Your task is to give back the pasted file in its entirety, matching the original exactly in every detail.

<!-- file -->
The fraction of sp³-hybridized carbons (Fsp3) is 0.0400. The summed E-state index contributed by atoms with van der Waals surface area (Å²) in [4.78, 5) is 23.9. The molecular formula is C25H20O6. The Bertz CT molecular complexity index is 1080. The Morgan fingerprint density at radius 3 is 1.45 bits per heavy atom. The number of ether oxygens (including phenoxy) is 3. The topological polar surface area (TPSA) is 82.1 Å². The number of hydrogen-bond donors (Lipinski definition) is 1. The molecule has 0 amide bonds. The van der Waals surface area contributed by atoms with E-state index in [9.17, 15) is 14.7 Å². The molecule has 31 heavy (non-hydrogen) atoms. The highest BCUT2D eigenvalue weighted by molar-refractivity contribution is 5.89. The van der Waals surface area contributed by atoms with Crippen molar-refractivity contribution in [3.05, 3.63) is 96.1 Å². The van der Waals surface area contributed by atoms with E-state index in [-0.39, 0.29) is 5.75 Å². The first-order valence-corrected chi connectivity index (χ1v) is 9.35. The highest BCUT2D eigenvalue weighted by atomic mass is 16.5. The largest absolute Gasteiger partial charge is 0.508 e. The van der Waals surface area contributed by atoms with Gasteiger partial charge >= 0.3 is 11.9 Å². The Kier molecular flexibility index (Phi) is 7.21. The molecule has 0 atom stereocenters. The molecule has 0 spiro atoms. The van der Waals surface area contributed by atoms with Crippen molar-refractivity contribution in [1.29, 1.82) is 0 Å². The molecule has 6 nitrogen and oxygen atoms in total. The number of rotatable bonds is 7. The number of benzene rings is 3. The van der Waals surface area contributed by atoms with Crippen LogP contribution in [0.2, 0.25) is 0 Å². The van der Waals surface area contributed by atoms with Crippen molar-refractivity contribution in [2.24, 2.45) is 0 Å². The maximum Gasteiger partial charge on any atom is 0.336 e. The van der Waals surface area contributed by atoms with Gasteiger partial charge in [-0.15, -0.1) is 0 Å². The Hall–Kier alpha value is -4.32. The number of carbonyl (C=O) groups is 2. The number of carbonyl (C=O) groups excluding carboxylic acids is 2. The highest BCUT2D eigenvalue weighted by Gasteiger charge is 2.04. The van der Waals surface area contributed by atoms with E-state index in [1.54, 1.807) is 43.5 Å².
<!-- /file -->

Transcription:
The fraction of sp³-hybridized carbons (Fsp3) is 0.0400. The summed E-state index contributed by atoms with van der Waals surface area (Å²) in [4.78, 5) is 23.9. The molecular formula is C25H20O6. The Bertz CT molecular complexity index is 1080. The Morgan fingerprint density at radius 3 is 1.45 bits per heavy atom. The number of ether oxygens (including phenoxy) is 3. The topological polar surface area (TPSA) is 82.1 Å². The number of hydrogen-bond donors (Lipinski definition) is 1. The molecule has 0 amide bonds. The van der Waals surface area contributed by atoms with E-state index in [9.17, 15) is 14.7 Å². The molecule has 31 heavy (non-hydrogen) atoms. The highest BCUT2D eigenvalue weighted by molar-refractivity contribution is 5.89. The van der Waals surface area contributed by atoms with Crippen molar-refractivity contribution in [3.05, 3.63) is 96.1 Å². The van der Waals surface area contributed by atoms with E-state index in [-0.39, 0.29) is 5.75 Å². The first-order valence-corrected chi connectivity index (χ1v) is 9.35. The highest BCUT2D eigenvalue weighted by atomic mass is 16.5. The largest absolute Gasteiger partial charge is 0.508 e. The van der Waals surface area contributed by atoms with Gasteiger partial charge >= 0.3 is 11.9 Å². The Kier molecular flexibility index (Phi) is 7.21. The molecule has 0 atom stereocenters. The molecule has 0 spiro atoms. The van der Waals surface area contributed by atoms with Crippen molar-refractivity contribution in [1.29, 1.82) is 0 Å². The molecule has 6 nitrogen and oxygen atoms in total. The number of rotatable bonds is 7. The number of benzene rings is 3. The van der Waals surface area contributed by atoms with Crippen LogP contribution in [0.2, 0.25) is 0 Å². The van der Waals surface area contributed by atoms with Crippen molar-refractivity contribution in [2.24, 2.45) is 0 Å². The maximum Gasteiger partial charge on any atom is 0.336 e. The van der Waals surface area contributed by atoms with Gasteiger partial charge in [-0.15, -0.1) is 0 Å². The Hall–Kier alpha value is -4.32. The number of carbonyl (C=O) groups is 2. The number of carbonyl (C=O) groups excluding carboxylic acids is 2. The highest BCUT2D eigenvalue weighted by Gasteiger charge is 2.04. The van der Waals surface area contributed by atoms with E-state index in [1.54, 1.807) is 43.5 Å².